The Employment and Industrial Relations Act (Chapter 452 of the laws of Malta) defines the term “unfair dismissal” as meaning:
The fairness or otherwise of the dismissal of an employee will also depend on the nature of the procedure followed by the employer to take such a drastic decision. As such, apart from identifying a lawful and just reason for the dismissal of an employee, the employer should ensure that its dismissal procedures are fully transparent, fair and proportionate to the circumstances of each particular case.
It is crucial for the employee to seek legal advice should it have any doubt as to the fairness of a dismissal.
The Employment and Industrial Relations Act does not expressly refer to the notion constructive dismissal. Nevertheless, constructive dismissal has been recognised by the Industrial Tribunal and the Maltese courts as a concept which is relevant to the Maltese employment legislative framework.
Simply put, constructive dismissal of an employee may be deemed to arise when the employee’s resignation or the abandonment of his employment is forced or induced by the employer, whose conduct or behaviour causes the employee to terminate or abandon his employment. In the absence of legislative definitions or criteria, the Industrial Tribunal and the Maltese courts typically defer to English legal authors and judgments to establish the parameters of what conduct would be considered as giving rise to constructive dismissal.
At Empleo, we provide legal advice to employees on all matters outlined above, including advice and assistance in the preparation of disciplinary and dismissal policies and procedures, as well as representation relating to the dismissal of any employee.
Some of our services in this area include the following:
You may get in touch with us here to request an initial free legal consultation in relation to any of the matters outlined above.
Mariella graduated from the University of Malta with a doctorate in law in 2005. She completed a master’s degree in ‘European Private Law’ from the La Sapienza, University of Rome, and was admitted to the bar in Malta in 2006.
Mariella is a people person – and it is this attribute which has really characterised and shaped her career.
Over the years, she headed the legal departments of several corporate services firms. Due to her skillset, she was also entrusted with managing and overseeing operations and human resources, where she gained technical and practical experience in various corporate, commercial and employment matters.
Her practical hands-on experience and insight perfectly complement Mariella’s technical knowledge of employment law, thus placing her in an ideal position to understand and advise employers and employees alike on various matters that may arise at the workplace.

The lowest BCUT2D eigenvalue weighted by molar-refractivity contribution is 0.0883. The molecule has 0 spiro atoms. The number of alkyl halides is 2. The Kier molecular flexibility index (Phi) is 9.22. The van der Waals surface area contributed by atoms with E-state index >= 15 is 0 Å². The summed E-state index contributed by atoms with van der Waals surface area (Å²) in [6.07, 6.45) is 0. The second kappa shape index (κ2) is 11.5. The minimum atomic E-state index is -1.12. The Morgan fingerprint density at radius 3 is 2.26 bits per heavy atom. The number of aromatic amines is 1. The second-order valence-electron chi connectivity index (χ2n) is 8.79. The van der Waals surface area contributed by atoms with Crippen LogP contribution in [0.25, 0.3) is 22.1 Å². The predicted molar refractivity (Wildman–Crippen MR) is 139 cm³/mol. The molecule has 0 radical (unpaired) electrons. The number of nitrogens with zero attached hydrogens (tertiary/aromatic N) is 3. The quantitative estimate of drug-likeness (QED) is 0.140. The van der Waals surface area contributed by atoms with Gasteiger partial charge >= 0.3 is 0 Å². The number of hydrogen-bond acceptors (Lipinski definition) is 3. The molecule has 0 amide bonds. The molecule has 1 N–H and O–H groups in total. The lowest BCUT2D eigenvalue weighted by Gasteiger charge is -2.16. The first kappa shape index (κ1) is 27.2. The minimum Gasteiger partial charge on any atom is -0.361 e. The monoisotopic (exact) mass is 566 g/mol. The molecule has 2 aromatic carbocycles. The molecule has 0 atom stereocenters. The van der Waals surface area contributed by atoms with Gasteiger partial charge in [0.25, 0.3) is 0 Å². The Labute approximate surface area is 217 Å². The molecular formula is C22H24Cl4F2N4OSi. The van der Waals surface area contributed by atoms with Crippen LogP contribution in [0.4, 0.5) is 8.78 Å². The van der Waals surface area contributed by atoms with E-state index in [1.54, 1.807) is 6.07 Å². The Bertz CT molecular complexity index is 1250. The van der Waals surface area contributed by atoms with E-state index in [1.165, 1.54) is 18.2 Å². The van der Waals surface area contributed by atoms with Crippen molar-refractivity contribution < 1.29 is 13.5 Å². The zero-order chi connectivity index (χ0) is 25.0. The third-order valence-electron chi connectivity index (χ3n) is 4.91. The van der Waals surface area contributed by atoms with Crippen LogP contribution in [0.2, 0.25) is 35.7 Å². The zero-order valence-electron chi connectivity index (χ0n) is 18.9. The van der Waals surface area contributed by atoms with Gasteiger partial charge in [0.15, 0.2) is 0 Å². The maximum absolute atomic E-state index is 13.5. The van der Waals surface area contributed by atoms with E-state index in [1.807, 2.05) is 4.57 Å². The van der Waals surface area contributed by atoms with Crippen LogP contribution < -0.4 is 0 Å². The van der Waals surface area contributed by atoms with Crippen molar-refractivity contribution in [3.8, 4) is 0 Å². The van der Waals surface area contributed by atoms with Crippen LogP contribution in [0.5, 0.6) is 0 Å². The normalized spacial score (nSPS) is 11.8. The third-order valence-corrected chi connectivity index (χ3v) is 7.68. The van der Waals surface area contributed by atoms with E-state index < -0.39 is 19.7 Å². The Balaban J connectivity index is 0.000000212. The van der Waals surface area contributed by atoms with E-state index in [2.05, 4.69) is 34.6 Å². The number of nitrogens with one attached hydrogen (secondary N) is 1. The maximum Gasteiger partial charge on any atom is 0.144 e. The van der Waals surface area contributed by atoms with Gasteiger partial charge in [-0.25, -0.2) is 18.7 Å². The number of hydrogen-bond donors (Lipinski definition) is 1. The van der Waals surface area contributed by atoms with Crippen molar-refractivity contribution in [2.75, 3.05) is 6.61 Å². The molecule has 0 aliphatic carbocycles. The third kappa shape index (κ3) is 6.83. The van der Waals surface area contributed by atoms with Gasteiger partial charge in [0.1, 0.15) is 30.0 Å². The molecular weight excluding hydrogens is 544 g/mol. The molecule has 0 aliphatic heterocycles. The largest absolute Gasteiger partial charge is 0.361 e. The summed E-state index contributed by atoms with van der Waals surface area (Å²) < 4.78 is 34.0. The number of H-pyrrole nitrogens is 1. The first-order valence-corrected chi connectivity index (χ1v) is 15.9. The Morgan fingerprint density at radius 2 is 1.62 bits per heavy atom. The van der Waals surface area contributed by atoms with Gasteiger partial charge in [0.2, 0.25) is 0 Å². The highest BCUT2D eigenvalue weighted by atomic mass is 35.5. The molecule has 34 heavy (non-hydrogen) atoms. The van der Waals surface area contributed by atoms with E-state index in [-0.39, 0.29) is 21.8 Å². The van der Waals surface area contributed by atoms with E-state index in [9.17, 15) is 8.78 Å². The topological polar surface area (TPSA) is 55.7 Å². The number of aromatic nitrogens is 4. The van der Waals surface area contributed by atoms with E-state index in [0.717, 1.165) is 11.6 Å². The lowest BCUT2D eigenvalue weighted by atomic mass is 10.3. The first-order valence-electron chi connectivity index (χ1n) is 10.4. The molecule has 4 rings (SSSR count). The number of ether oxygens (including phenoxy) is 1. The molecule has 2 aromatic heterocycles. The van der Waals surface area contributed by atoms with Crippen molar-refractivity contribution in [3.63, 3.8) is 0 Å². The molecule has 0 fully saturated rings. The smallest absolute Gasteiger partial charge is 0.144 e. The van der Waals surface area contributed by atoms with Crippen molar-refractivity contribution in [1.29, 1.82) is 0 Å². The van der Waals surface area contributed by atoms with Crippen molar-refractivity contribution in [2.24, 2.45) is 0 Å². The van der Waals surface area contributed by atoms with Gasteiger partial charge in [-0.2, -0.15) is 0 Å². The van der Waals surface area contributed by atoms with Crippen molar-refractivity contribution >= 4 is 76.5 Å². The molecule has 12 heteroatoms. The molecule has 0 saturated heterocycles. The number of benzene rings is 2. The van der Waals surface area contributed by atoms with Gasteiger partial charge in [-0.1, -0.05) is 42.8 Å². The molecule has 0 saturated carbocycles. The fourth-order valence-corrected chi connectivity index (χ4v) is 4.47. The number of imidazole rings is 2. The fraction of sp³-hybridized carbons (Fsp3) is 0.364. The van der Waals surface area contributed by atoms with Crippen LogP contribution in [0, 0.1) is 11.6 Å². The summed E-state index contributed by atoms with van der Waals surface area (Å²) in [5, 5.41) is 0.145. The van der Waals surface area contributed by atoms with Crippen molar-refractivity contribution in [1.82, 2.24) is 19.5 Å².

Mariella is passionate about employment law matters and provides her clients with the highest-quality legal service to achieve the best possible outcome and resolve any employment law related issues and concerns.
Bradley graduated Doctor of Laws from the University of Malta in 2005 and was admitted to the Bar in Malta in 2006. He advises clients on various corporate, commercial, employment and regulatory matters, with particular focus on company and financial services law.
He has assisted clients in various corporate and commercial matters by providing company law advice and assisting in the implementation of corporate finance, restructuring, mergers and acquisitions and similar transactions.
Bradley has also advised and assisted investment funds, fund managers and other investment services providers, banks and financial institutions, on various legal and regulatory matters relating to the setting up, authorisation and ongoing conduct of their activities in Malta.
His practice also covers general employment law matters. Bradley’s experience in company and financial services law enables him to focus on various corporate and regulatory aspects of employment relationships. In particular, he advises organisations on the implementation of employee share option and participation schemes, the implications of business transfers on employment relationships, as well as relations with senior employees.
Karl graduated Doctor of Laws from the University of Malta in 2005 and was admitted to the Bar in Malta in 2006.
Karl has gained considerable expertise in technology law and regularly assists clients in relation to intellectual property issues, commercial contracts and ways to ensure compliance with the General Data Protection Regulation (GDPR) and privacy laws. Whilst such matters used to be only given incidental importance when dealing with employment matters, they are now widely acknowledged to be vital in all employment relationships.
He is also regularly engaged by C-level executives to assist in negotiating employment contracts and settlement agreements.
Karl advises across a multitude of industries including technology; marketing; adtech; financial services; gaming; esports; consumer products; and media and telecommunications.